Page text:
I Close My Eyes and Dream

Monday Morning Musings:

“For myself, I declare I don’t know anything about it. But the sight of the stars always makes me dream.”

Vincent van Gogh, letter to his brother Theo, July 1888

“I think about our ancestors. Thousands of years, wondering if they were alone in the universe. Finally discovering they weren’t. You can’t blame them for wanting to reach out, see how many other species were out there, asking the same questions.”

–Captain Kathryn Janeway, Star Trek Voyager, Episode, “Friendship One”

 

At night

ghosts sail to stars

dazzling the universe

with wild poetry,

that thing there—

see it?

the liquid blush of desire

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Earth spins and orbits our Sun

but all is not right

(in day or night)

the heavens rage

the surface heaves

the forests burn

the oceans churn

(do you hear them sigh)

and creatures die

on the stars I make a wish

for planet, us, for birds and fish

and then under the glowing stream

I close my eyes and then I dream

 

I wake to see bright Venus,

high above

she sings of love

there in the eastern sky

she dances and she wonders why

(as do I, oh, as do I)

we are not swayed from the hate

and do not counter or negate

the dotard’s words of folly

but instead sink into a melancholy—

(as do I, oh, as do I)

under starlight’s beam

once again

I close my eyes and then I dream

 

We watch Star Trek Voyager

Earth’s greeting of friendship gone wrong

a civilization pushed headlong

into nuclear winter,

the next day—synchronicity

a radio story of the real Voyager

the golden record as it would sound to aliens

Simplicity? Specificity?

We want to reach out,

to know we’re not alone

the moon smiles and gleams

I close my eyes and then I dream

 

We have a holiday dinner

missing daughters, sister, and niece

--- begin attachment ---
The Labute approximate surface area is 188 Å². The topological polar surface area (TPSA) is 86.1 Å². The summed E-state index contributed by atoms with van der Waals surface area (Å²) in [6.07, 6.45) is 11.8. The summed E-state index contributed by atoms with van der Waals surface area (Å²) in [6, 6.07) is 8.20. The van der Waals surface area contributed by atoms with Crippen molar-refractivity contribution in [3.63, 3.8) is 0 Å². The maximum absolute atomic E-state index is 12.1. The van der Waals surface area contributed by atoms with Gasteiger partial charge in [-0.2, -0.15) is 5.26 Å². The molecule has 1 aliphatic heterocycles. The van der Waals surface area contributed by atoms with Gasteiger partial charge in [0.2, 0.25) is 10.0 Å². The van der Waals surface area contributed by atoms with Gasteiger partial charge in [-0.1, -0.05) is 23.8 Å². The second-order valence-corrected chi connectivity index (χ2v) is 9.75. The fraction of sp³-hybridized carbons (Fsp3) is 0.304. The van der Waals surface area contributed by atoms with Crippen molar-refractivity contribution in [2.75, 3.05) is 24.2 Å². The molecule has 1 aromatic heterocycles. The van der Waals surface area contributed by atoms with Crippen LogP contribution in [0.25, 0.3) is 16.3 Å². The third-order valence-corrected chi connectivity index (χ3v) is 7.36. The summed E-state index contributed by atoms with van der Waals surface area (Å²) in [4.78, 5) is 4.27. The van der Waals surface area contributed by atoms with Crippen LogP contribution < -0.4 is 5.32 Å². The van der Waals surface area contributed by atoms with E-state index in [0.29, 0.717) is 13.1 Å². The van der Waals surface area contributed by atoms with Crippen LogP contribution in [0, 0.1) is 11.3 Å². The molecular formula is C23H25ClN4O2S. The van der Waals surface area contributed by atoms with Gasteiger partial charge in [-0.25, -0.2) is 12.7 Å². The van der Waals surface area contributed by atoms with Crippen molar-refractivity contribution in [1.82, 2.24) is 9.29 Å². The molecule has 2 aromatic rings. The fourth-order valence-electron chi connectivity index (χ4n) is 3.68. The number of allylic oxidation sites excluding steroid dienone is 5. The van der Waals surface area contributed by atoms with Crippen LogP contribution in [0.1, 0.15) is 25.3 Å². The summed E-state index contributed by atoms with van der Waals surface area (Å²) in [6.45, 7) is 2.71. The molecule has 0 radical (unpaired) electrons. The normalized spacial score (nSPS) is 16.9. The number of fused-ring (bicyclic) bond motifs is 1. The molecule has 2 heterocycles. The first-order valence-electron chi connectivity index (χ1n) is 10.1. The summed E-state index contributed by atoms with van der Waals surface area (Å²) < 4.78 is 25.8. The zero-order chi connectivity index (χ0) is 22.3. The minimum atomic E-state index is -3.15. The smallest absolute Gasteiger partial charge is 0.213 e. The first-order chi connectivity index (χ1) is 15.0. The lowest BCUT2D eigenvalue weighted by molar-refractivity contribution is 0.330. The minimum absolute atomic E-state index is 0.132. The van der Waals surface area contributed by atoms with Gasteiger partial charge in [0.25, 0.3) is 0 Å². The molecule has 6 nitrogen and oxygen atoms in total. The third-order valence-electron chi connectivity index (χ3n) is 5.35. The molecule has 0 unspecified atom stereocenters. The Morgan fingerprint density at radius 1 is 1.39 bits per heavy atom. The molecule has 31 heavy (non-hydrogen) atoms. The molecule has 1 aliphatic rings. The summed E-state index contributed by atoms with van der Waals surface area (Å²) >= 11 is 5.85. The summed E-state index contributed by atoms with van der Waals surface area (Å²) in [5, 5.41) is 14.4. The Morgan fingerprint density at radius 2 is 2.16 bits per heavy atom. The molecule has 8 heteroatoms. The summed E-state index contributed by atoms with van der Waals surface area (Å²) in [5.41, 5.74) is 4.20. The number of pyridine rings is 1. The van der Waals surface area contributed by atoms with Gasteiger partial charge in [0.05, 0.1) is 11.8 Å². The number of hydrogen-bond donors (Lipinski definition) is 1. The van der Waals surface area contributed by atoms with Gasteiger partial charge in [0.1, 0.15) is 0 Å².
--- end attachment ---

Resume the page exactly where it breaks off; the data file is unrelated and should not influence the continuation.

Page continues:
still I present the soup and loaf

(a masterpiece!)

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with apples, honey, and some wine

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we drink and eat and we are fine

(we pour more wine)

talk of movies and van Gogh

(there’s a new movie out, you know)

wonder about Ben Franklin’s diet and life

then matter-of-factly my mother’s zinger

that he did not sleep alone

at ninety-five, she was so in the zone!

and with that, the laughter lingers

sweet

like the honeyed fingers

from the baklava and apple cake

she mangles the middle

and picks at the pieces

but sister laughter

follows after

and after

 

We drink more wine, again we’re fine

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under moonlight sky and starry stream

I close my eyes and then I dream. . .

 

of the universe’s wild poetry

of singing stars and humming moons

of spirits soaring and swaying to the tunes

before dawn’s blush of desire

turns the sky to fire

I wake and look up to the sky

to see Venus shining bright

I gaze and wish

for us, for cats, and fish

for dogs, and horses, and for birds

(and yes, even for the dotard)

for the planet, earth, and trees

and for the seas

under Venus’s beaming gleam

I close my eyes and wish and dream

 

So, we watched Star Trek Voyager and saw an episode about the result of a probe that was sent out from Earth that was very similar to the real Voyager and its golden record. Then the next day, I heard this story on NPR’s Weekend Morning Edition and the Oracle gave me that poem. Synchronicity?